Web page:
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International banking records - some facts

Submitted by Pat on Fri, 06/23/2006 - 1:28pm

The blogosphere is buzzing over today's New York Times report about the "secret" program to access bank transaction data on thousands of Americans and "others in the United States". Others? Hmmm... like terrorists maybe?

Here at Stubborn Facts, our job is mostly to wade through the media spin and the rantings of the BSphere to give you the actual facts about what the program is. I will, mostly, leave it to others to explain just how despicable the New York Times' decision to publish this story was.

First, there is SWIFT, which stands for "Society for World-wide Interbank Financial Telecommunications". [source]. Swift is, basically, how money is transferred between banks in different countries. Swift isn't a bank, but a cooperative venture of many banks to provide "secure, standardised messaging services and interface software to 7,800 financial institutions in more than 200 countries". Swift was founded in 1973 and is a Belgian corporation, subject primarily to Belgian law.

According the NYT article itself, only a small fraction of the financial transactions handled through the Swift network are between banks in the U.S. Almost all Swift transactions are between banks in different countries. The NYT article does not allege that entirely intra-American financial transactions were obtained. This is potentially relevant because the 4th Amendment (which is probably not implicated here anyway as the U.S. Supreme Court has said there is no constitutional right to privacy in bank records) imposes different requirements on international searches than on domestic ones.

Even according to the NYT article, the records sought are not pattern-matching "fishing expeditions", although one anonymous leaker claims that the U.S. obtained the entire Swift database in the immediate atermath of 9/11. Rather, the U.S. discovers the name of a terrorist, then uses the Swift records to see who was transferring the money to the terrorist. Once they find that person, they look at his records to see who else he was transferring money to, in order to find other terrorists he may have financed.

So here's what's involved with the searches at issue: a customer of the bank of Sudan (for example) transfers money to a customer of the bank of Indonesia. That customer uses the money to buy the materials for a suicide bomb used in an attack. The Treasury Department and the CIA use the Swift records to identify the guy in the Sudan who funded the Indonesian attack. Then they look at that guy's other financial transactions to see who he is funding in, say, the United States, so they can investigate those people before they can actually finish building their own suicide bombs. The program does not, cannot, track records of routine financial transactions. Information about whether you withdrew $500 at the ATM in the local stripjoint is not in the database. It is only transactions between banks, and almost exclusively transactions between banks in different countries.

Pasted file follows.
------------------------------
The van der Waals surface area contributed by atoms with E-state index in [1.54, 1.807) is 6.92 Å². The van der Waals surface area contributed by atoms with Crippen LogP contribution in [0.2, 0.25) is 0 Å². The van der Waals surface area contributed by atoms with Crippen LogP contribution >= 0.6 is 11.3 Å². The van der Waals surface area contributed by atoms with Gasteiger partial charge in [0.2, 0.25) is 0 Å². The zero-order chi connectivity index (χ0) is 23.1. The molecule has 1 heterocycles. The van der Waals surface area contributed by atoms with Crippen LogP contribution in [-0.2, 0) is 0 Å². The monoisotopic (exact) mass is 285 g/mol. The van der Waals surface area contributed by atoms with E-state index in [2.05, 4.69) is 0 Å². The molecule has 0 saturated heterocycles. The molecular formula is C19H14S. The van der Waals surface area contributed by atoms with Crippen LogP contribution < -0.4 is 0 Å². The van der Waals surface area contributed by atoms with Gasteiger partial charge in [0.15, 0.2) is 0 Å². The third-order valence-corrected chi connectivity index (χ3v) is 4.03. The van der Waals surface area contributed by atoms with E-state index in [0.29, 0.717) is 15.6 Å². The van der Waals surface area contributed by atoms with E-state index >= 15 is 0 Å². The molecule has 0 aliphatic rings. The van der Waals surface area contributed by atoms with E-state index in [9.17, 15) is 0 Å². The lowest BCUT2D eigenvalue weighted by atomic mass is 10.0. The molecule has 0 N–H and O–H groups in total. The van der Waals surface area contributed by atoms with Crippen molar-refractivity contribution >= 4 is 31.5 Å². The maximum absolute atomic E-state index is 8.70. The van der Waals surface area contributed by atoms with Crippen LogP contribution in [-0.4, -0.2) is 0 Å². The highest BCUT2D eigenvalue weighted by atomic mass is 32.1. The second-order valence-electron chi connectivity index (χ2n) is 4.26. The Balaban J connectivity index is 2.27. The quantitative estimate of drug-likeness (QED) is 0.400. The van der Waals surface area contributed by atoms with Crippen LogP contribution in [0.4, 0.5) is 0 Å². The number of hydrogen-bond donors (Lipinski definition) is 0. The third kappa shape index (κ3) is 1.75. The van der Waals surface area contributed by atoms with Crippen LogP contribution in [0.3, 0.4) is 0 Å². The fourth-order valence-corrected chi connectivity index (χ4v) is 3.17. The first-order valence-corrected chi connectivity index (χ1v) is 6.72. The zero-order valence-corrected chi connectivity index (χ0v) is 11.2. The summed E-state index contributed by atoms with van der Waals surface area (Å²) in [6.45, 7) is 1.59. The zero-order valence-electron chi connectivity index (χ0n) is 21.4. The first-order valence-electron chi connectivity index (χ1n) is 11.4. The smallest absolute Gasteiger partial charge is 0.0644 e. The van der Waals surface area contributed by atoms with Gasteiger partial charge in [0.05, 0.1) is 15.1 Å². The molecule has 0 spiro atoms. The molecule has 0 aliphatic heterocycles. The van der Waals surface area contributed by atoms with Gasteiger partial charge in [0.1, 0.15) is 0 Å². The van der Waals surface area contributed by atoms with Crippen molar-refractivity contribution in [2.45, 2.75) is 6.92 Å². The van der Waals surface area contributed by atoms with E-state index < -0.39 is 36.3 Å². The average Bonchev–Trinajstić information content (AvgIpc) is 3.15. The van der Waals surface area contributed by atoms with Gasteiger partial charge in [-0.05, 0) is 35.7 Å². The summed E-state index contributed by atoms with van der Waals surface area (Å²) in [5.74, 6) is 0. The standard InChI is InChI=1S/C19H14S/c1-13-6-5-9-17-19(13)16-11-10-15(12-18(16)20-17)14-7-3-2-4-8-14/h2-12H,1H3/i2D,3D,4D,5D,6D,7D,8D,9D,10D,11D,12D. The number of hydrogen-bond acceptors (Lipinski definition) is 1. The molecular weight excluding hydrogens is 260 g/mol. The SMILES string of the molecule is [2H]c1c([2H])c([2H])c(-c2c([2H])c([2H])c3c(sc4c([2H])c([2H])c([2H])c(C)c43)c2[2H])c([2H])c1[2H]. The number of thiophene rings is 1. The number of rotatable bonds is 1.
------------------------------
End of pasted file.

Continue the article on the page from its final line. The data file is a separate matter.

According to the Treasury Department and Swift itself, the subpoenas were lawfully issued, and the scope of the subpoenas was limited pursuant to negotiations with Swift officials. As time passed, according to the NYT article, additional safeguards were imposed. Recently, Swift officials reviewed individual search requests along with U.S. officials. An outside auditor was engaged to look for inappropriate activity. One employee was fired for an improper search. The program is used only for terroism investigations and the data is not allowed to be used for tax fraud, drug trafficking, or other criminal activity. The program was disclosed to the appropriate members of Congress.

Not a single person in the NYT article says flatly that the program is illegal. One anonymous leaker said the program "arguably complies with the letter of the law, if not the spirit." Even the outside legal expert on banking privacy sought by the Times for comment could only muster: "There has to be some due process. ... At an absolute minimum, it strikes me as inappropriate."

So there you have it. International transactions. No claim that the program is actually illegal. Proven effective at catching terrorists. But the editor of the New York Times decided that you have a "right to know", regardless of the law and decisions made by elected officials. I guess terrorists don't really ever use the international banking system to transfer funds to finance killing innocent civilians; it's all just an excuse to bring about Big Brother.

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